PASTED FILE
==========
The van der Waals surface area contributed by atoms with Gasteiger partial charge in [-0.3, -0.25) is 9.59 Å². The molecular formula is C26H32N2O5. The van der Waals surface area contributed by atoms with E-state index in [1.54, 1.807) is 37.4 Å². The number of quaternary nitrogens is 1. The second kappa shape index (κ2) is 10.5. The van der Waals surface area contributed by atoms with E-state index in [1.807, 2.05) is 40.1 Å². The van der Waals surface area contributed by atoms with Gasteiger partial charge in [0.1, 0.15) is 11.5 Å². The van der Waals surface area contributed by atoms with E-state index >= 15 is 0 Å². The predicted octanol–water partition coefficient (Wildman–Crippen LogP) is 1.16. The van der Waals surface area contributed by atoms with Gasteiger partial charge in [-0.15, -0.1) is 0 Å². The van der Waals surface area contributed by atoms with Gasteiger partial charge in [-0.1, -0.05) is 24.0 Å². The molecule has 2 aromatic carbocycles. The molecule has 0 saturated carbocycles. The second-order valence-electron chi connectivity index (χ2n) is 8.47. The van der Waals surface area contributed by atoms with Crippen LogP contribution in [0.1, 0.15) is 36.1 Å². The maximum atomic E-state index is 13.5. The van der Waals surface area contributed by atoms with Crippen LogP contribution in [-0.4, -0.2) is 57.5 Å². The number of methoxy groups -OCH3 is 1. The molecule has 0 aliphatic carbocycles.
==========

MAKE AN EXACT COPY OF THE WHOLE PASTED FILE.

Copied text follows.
The van der Waals surface area contributed by atoms with Gasteiger partial charge in [-0.3, -0.25) is 9.59 Å². The molecular formula is C26H32N2O5. The van der Waals surface area contributed by atoms with E-state index in [1.54, 1.807) is 37.4 Å². The number of quaternary nitrogens is 1. The second kappa shape index (κ2) is 10.5. The van der Waals surface area contributed by atoms with E-state index in [1.807, 2.05) is 40.1 Å². The van der Waals surface area contributed by atoms with Gasteiger partial charge in [0.1, 0.15) is 11.5 Å². The van der Waals surface area contributed by atoms with E-state index >= 15 is 0 Å². The predicted octanol–water partition coefficient (Wildman–Crippen LogP) is 1.16. The van der Waals surface area contributed by atoms with Gasteiger partial charge in [-0.15, -0.1) is 0 Å². The van der Waals surface area contributed by atoms with Gasteiger partial charge in [-0.1, -0.05) is 24.0 Å². The molecule has 2 aromatic carbocycles. The molecule has 0 saturated carbocycles. The second-order valence-electron chi connectivity index (χ2n) is 8.47. The van der Waals surface area contributed by atoms with Crippen LogP contribution in [0.1, 0.15) is 36.1 Å². The maximum atomic E-state index is 13.5. The van der Waals surface area contributed by atoms with Crippen LogP contribution in [-0.4, -0.2) is 57.5 Å². The number of methoxy groups -OCH3 is 1. The molecule has 0 aliphatic carbocycles.